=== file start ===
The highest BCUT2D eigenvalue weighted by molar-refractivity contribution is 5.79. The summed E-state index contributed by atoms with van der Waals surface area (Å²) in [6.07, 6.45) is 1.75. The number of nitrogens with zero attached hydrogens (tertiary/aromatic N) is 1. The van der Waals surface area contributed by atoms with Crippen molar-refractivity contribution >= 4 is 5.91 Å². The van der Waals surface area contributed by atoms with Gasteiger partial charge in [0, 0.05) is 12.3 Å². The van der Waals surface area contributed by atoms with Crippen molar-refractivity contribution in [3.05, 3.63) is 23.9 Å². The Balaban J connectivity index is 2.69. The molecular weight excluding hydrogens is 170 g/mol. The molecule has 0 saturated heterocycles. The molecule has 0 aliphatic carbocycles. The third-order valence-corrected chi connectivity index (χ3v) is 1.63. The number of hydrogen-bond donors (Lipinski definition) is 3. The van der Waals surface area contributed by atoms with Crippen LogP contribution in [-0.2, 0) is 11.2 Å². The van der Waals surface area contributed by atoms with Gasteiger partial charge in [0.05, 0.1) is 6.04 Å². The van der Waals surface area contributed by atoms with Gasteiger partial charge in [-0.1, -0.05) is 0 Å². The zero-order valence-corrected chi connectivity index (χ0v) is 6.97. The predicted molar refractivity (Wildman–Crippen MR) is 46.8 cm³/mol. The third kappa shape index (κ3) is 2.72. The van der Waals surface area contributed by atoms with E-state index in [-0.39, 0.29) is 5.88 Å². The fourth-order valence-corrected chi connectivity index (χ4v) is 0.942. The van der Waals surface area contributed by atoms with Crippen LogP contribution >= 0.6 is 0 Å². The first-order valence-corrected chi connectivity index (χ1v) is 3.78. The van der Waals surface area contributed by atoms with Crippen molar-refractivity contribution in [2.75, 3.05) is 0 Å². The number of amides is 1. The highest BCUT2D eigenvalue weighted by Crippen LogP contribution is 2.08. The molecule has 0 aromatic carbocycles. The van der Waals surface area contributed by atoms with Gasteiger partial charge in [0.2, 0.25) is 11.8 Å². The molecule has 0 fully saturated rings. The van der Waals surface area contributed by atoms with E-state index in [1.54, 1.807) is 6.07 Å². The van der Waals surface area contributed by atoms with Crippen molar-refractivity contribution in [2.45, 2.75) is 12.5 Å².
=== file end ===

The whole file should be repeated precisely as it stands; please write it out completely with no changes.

The highest BCUT2D eigenvalue weighted by molar-refractivity contribution is 5.79. The summed E-state index contributed by atoms with van der Waals surface area (Å²) in [6.07, 6.45) is 1.75. The number of nitrogens with zero attached hydrogens (tertiary/aromatic N) is 1. The van der Waals surface area contributed by atoms with Crippen molar-refractivity contribution >= 4 is 5.91 Å². The van der Waals surface area contributed by atoms with Gasteiger partial charge in [0, 0.05) is 12.3 Å². The van der Waals surface area contributed by atoms with Crippen molar-refractivity contribution in [3.05, 3.63) is 23.9 Å². The Balaban J connectivity index is 2.69. The molecular weight excluding hydrogens is 170 g/mol. The molecule has 0 saturated heterocycles. The molecule has 0 aliphatic carbocycles. The third-order valence-corrected chi connectivity index (χ3v) is 1.63. The number of hydrogen-bond donors (Lipinski definition) is 3. The van der Waals surface area contributed by atoms with Crippen LogP contribution in [-0.2, 0) is 11.2 Å². The van der Waals surface area contributed by atoms with Gasteiger partial charge in [0.05, 0.1) is 6.04 Å². The van der Waals surface area contributed by atoms with Gasteiger partial charge in [-0.1, -0.05) is 0 Å². The zero-order valence-corrected chi connectivity index (χ0v) is 6.97. The predicted molar refractivity (Wildman–Crippen MR) is 46.8 cm³/mol. The third kappa shape index (κ3) is 2.72. The van der Waals surface area contributed by atoms with E-state index in [-0.39, 0.29) is 5.88 Å². The fourth-order valence-corrected chi connectivity index (χ4v) is 0.942. The van der Waals surface area contributed by atoms with Crippen LogP contribution >= 0.6 is 0 Å². The first-order valence-corrected chi connectivity index (χ1v) is 3.78. The van der Waals surface area contributed by atoms with Crippen molar-refractivity contribution in [2.75, 3.05) is 0 Å². The number of amides is 1. The highest BCUT2D eigenvalue weighted by Crippen LogP contribution is 2.08. The molecule has 0 aromatic carbocycles. The van der Waals surface area contributed by atoms with Gasteiger partial charge in [0.2, 0.25) is 11.8 Å². The molecule has 0 fully saturated rings. The van der Waals surface area contributed by atoms with E-state index in [1.54, 1.807) is 6.07 Å². The van der Waals surface area contributed by atoms with Crippen molar-refractivity contribution in [2.45, 2.75) is 12.5 Å².